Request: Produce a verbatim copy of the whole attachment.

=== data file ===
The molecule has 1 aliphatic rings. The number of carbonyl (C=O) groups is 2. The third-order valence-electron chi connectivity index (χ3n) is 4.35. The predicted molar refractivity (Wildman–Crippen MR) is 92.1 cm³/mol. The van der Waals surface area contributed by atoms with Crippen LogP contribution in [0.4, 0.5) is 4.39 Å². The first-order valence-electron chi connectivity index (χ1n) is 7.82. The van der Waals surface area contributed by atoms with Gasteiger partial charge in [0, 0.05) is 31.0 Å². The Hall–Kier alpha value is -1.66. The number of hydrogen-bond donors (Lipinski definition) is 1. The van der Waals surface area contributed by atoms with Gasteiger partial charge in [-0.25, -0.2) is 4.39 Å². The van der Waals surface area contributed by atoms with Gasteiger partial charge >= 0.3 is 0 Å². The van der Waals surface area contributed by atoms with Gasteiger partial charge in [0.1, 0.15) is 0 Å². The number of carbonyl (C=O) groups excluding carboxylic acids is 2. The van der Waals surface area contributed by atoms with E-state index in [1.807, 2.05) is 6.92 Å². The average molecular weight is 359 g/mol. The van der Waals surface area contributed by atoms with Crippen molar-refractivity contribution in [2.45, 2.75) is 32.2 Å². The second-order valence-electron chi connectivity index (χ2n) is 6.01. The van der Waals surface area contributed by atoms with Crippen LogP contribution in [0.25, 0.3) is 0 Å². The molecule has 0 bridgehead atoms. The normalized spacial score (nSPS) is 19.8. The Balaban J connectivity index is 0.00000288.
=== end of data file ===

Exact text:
The molecule has 1 aliphatic rings. The number of carbonyl (C=O) groups is 2. The third-order valence-electron chi connectivity index (χ3n) is 4.35. The predicted molar refractivity (Wildman–Crippen MR) is 92.1 cm³/mol. The van der Waals surface area contributed by atoms with Crippen LogP contribution in [0.4, 0.5) is 4.39 Å². The first-order valence-electron chi connectivity index (χ1n) is 7.82. The van der Waals surface area contributed by atoms with Gasteiger partial charge in [0, 0.05) is 31.0 Å². The Hall–Kier alpha value is -1.66. The number of hydrogen-bond donors (Lipinski definition) is 1. The van der Waals surface area contributed by atoms with Gasteiger partial charge in [-0.25, -0.2) is 4.39 Å². The van der Waals surface area contributed by atoms with Gasteiger partial charge >= 0.3 is 0 Å². The van der Waals surface area contributed by atoms with Gasteiger partial charge in [0.1, 0.15) is 0 Å². The number of carbonyl (C=O) groups excluding carboxylic acids is 2. The van der Waals surface area contributed by atoms with E-state index in [1.807, 2.05) is 6.92 Å². The average molecular weight is 359 g/mol. The van der Waals surface area contributed by atoms with Crippen molar-refractivity contribution in [2.45, 2.75) is 32.2 Å². The second-order valence-electron chi connectivity index (χ2n) is 6.01. The van der Waals surface area contributed by atoms with Crippen LogP contribution in [0.25, 0.3) is 0 Å². The molecule has 0 bridgehead atoms. The normalized spacial score (nSPS) is 19.8. The Balaban J connectivity index is 0.00000288.